The huge crowds on Monday defied government calls to go home after Sunday's chaotic scenes, bringing key districts of the Asian financial hub to a standstill as they vowed to stay put until the Chinese government grants them free elections.

Sunday's violence saw riot police fire clouds of tear gas as they struggled to control the protesters, in one of the biggest ever challenges to Beijing's rule of the semi-autonomous city.

The anger gave way to a lighter atmosphere on Monday as riot police retreated, leaving huge masses of protesters in control of at least four major thoroughfares around the city.

But although there were few police on the scene, some protesters feared a repeat of Sunday's clashes, donning goggles and masks to protect themselves against tear gas.



"We can't relax too much," graphic designer Felix Kan said. "This is still China - you never know what could happen," she added.

The festival atmosphere was tempered early on Tuesday as protesters attempted to second guess what the next police move would be.

Organizers also announced to the crowds that water and food supply stations had been targeted in attacks at some of the protest sites, but appealed for calm.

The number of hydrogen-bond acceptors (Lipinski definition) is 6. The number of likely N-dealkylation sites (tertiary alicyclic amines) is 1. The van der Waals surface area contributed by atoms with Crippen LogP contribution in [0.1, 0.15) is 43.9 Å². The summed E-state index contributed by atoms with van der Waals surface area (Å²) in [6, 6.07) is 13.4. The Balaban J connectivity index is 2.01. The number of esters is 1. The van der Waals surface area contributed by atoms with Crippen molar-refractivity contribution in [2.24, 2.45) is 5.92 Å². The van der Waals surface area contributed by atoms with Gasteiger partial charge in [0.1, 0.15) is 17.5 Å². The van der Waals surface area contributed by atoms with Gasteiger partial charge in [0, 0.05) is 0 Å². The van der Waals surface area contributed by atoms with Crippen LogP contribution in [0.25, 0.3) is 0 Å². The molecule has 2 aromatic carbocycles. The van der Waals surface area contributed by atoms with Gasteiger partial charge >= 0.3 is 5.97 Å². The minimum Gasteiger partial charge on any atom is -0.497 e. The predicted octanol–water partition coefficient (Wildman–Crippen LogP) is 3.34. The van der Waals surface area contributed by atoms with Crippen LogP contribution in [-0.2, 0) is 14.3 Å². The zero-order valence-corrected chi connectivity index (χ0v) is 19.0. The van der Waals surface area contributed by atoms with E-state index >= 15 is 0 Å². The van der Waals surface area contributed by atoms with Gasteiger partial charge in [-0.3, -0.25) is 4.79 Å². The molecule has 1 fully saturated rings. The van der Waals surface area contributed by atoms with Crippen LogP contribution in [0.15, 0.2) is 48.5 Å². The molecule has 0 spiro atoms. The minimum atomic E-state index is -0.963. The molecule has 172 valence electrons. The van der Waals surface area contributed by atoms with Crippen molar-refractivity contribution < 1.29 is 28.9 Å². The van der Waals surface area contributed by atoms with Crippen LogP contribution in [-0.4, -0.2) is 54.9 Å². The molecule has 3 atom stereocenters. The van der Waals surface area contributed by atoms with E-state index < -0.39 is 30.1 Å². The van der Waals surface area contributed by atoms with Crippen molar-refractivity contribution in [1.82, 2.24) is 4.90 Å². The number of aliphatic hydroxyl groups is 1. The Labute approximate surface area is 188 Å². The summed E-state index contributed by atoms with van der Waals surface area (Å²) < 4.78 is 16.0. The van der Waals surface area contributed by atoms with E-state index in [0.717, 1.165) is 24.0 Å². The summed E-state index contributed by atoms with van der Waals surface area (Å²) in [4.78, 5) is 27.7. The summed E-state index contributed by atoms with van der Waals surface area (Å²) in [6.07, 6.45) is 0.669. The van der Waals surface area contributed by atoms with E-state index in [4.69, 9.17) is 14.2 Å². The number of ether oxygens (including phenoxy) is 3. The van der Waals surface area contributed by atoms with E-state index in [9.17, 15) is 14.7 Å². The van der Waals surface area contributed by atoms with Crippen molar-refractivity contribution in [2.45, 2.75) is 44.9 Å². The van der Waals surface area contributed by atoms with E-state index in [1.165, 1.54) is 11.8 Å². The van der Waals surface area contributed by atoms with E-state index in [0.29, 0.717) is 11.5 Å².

In Mongkok, a busy shopping hub, police were called after a car drove at high speed past crowds of protesters, though no one was reported injured.

The demonstrators are furious over last month's announcement by Beijing that while it will allow the city's next leader to be elected in 2017, it will insist on vetting the candidates, with critics branding the move a 'fake democracy'.

Public anger over rampant inequality is also at its highest in years in a city once renowned for its stability.

Cantonese pop music filled the air during the second day of what some are dubbing the 'umbrella revolution', as protesters have been using the canopies as shields against tear gas and the scorching sun alike.
    
One British sympathizer won huge cheers as he set up a barbecue and began handing out hamburgers and sausages to the protesters.

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